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The Impact of Brushes With Cancer

Brushes with Cancer™ is the signature program of Twist Out Cancer. It is a six month program that matches those touched by cancer with artists to create a unique piece of artwork that reflects on their personal journey with cancer. This unique celebration of survivorship and hope pairs previvors, survivors, and caregivers (referred to as Inspirations) with talented Artists working in a variety of mediums. Those touched by cancer share their “twist on cancer” — stories, feelings and experiences with the artist, which serves as the inspiration for the art. The following are a few examples of the more than 350 art pieces created for Brushes With Cancer programs in Chicago, Tel Aviv, and Montreal over the past six years.

“It was a surreal experience to see my image as curated through someone else’s lens. Twist Out Cancer breathes life back into a diagnosis and reminds us that the Arts are always there for us. The organization brings us joy, diversion and sometimes even inspires us to move our bodies in the delight that we are still able to inhabit them despite degenerative disease.” The Inspiration is Grace Fauls Lombardo, who was diagnosed with stage 2a non-BRCA breast cancer as a very healthy, 35-year-old mother of three small children. In the very early days after her diagnosis, Grace’s sister encouraged her to start a blog to keep family and friends in the loop. “Grancer” started as a way to disseminate information and turned into something much larger. Grace said that, “The impact I have been able to have on strangers who have been touched by a cancer odyssey is truly a gift.” The painting by Bowen Kline is titled, “Bombs Away.” The writing on the bomb is “To Cancer T1cN1. Love, Grace.” This is Grace’s exact medical diagnosis in oncology shorthand. Doctors would look at those letters and numbers before looking at her. T1c means one tumor, and c indicates the size. N1 means that one lymph node was involved.

Brushes With Cancer in Chicago, September 2017

After seeing the painting at the Brushes With Cancer Gala, Annie said, “David is a genius and his piece absolutely blew my mind away; it still does. I will never own anything as beautiful—or meaningful.”

beautiful community into my life and a passion for charity and service. Most of all it slowed me down a bit to not only allow me to heal my heart but to enjoy watching my daughter grow up...to appreciate every moment I could with her. She was only 6 when I was diagnosed and the fear of not being around to watch her grow up crippled me at first. Now I can proudly say we have experienced and celebrated lots of milestones together including getting her off to college. She was the reason I fought so hard and I’m so grateful for this precious time with her. Losing hair and part of a breast is never easy...especially with my vanity issues. I now realize that those scars are what connect me to other hearts, connect me to my own strength and connected me to transformation. They are my badges of honor so to speak. I realized that sometimes you have to break to let the light in. I certainly did...physically and mentally but then the light got brighter each day. And as a survivor we have to shine that light for others to know HOPE.”

The Inspiration is Previvor and Ex-Caregiver Annie Watson. She said, “That taking care of someone you love with cancer can rip out your heart and soul so it is incredibly important to heal that pain. And that trying to prevent cancer—or outrun it as I often feel—is exhausting and can be debilitating as well. I think that we can often feel strong but also exhausted by what it takes to try and attempt preventing cancer.” The painting by Dr. David Turok is titled “Boss.” Barbara Turf was a Boss. Not just as the CEO of Crate and Barrel and not just as an amazing mom, but she defined the term like it has never been portrayed. When she died, employees shared stories of the respect they always felt from her from the higher ups of the company but more importantly from the floor workers who would tell Barbara’s daughter, Annie, how Barbara treated them as equals, no matter their position in the company. She had that magnetic way about her personality. This shines through in her daughter, Annie, who put everything in her life—school, career, etc.—aside to take care of her dying mom. And the presence of her mom is still very much in her life. She sees her mom in her two boys and knows she is upstairs, still using her boss powers to make sure life works out as it should. Brushes With Cancer in Chicago, November 3, 2018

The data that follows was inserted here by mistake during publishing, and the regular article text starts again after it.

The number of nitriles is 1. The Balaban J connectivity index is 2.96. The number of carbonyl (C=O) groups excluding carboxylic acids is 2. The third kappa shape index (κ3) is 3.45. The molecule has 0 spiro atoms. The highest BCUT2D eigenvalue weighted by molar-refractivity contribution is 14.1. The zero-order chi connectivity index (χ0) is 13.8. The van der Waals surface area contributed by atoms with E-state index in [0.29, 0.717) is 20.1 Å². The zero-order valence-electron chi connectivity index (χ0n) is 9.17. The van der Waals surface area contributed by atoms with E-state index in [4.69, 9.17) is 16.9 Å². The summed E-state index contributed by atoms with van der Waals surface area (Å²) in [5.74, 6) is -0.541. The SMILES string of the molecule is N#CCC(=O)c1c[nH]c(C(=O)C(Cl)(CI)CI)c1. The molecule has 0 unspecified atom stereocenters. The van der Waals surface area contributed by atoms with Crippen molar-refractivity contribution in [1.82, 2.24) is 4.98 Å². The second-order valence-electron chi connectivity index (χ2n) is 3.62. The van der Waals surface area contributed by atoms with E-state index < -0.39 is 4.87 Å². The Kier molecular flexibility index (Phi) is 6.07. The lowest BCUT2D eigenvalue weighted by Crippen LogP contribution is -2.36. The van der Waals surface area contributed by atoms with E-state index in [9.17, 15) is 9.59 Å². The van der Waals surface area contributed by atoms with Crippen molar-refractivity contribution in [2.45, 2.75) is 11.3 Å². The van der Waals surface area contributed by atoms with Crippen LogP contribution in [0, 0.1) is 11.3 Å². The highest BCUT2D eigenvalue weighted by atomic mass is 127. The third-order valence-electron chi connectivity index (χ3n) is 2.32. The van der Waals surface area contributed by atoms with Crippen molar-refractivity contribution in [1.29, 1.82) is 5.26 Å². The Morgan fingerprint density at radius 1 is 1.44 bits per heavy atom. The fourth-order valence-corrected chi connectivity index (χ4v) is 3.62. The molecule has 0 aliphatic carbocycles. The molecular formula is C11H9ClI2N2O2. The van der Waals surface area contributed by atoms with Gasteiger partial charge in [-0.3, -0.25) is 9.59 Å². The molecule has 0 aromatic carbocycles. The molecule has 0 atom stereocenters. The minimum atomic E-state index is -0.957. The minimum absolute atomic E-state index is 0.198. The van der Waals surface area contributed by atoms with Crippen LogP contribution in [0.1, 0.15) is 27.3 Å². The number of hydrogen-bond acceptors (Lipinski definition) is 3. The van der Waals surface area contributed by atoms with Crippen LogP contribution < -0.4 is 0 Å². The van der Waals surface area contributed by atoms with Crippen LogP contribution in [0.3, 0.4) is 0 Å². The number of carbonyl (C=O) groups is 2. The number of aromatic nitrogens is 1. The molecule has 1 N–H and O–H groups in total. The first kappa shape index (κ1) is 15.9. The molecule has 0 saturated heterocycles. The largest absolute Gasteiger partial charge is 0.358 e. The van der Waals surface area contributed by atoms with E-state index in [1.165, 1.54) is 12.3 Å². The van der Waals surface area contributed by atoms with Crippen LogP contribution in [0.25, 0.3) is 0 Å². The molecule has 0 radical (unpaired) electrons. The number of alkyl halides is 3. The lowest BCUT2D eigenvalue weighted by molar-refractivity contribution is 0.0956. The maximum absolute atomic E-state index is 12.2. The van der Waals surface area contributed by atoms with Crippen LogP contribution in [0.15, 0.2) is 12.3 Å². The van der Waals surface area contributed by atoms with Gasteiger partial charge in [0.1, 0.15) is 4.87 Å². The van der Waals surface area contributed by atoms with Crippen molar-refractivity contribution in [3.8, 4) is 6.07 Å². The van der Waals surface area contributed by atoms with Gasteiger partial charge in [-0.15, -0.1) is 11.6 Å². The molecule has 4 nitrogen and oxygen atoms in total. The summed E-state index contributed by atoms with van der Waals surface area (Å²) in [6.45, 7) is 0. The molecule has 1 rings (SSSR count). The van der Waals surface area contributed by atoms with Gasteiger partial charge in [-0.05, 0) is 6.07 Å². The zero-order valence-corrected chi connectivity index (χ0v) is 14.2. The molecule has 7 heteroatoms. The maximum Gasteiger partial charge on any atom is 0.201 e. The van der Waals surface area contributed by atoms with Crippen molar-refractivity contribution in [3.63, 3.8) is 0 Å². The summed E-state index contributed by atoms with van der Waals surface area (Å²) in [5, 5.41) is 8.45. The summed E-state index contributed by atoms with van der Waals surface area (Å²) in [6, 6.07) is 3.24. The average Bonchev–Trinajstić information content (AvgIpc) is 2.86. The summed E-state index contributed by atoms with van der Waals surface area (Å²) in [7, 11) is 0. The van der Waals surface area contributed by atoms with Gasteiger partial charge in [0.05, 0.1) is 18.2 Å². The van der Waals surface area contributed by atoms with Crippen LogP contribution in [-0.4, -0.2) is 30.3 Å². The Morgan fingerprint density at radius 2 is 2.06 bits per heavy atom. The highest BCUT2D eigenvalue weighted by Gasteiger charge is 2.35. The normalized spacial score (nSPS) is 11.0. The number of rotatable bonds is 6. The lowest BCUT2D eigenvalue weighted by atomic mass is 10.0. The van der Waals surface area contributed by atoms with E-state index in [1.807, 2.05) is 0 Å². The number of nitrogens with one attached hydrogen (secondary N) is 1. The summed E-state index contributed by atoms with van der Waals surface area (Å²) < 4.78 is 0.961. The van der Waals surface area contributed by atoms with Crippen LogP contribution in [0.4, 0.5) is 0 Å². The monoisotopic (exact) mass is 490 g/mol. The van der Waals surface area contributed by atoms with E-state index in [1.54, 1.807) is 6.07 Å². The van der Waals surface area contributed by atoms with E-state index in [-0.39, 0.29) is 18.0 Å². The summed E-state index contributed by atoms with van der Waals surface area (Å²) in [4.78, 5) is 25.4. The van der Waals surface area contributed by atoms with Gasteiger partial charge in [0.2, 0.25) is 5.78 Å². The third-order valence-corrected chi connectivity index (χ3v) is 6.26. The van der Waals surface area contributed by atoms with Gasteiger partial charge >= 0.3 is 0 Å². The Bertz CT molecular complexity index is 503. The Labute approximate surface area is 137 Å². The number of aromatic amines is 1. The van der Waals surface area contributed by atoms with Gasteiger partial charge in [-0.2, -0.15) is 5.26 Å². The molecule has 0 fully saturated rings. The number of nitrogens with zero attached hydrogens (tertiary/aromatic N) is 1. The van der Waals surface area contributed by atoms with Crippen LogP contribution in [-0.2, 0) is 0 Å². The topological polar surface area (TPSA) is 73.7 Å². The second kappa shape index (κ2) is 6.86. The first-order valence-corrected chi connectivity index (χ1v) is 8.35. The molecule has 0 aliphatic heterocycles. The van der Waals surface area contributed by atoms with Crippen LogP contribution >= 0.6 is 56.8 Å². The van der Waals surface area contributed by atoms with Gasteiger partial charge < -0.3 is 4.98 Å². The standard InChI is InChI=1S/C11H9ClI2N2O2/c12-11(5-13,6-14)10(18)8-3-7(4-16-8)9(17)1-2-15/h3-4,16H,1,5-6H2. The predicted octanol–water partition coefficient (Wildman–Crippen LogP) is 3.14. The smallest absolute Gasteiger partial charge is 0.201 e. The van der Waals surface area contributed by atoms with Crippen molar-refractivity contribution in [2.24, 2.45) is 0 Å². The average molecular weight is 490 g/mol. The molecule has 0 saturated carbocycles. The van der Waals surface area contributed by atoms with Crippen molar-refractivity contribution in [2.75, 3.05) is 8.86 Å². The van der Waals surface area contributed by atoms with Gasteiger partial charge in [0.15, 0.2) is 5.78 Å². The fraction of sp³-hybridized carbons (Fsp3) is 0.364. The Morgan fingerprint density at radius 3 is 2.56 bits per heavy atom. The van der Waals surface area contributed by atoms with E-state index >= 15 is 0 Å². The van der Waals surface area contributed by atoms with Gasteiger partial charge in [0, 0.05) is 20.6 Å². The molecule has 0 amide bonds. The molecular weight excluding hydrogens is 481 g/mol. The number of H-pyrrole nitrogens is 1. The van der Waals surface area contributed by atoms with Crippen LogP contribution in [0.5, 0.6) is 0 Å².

“I realized that sometimes you have to break to let the light in.” The Inspiration is Triple Negative Breast Cancer Survivor Laura Alexander. She said, “My Twist on Cancer is that hidden in between chemotherapy, hair loss, night sweats, doctor appointments, pills, fertility loss, etc., a journey with cancer can be paved with many little gifts. A cancer diagnosis was definitely not what I expected for my 35th birthday but it truly did deliver gifts ...gifts that keep giving! It brought a

Brushes With Cancer in Chicago, November 3, 2018

The artist is Daniela Herling. She said, “When I met Laura I felt like we instantly connected. As a single hard working mom, the last thing she expected was a cancer diagnosis at 35. One of Laura’s biggest regrets during her time with cancer was not capturing any images of herself, especially with her daughter, going through treatment because she didn’t see herself as beautiful anymore. It wasn’t until later when she began to see that this course in her life was actually going to present itself with gifts better than she could have ever imagined. Slowly the vanity of what she once viewed as beauty was shed and Laura found her new beauty and meaning in her life. From Laura’s words, “Time with loved ones, time for play, time to dream, time for connection, time for exploration, time to heal and time for yourself.” The inspiration for this piece depicts the evolution of change and how when faced with the unfathomable we adapt and become stronger, better versions of ourselves. Photography plays a very important role in both of our lives so it was very important for me to tell her story in a very powerful way.”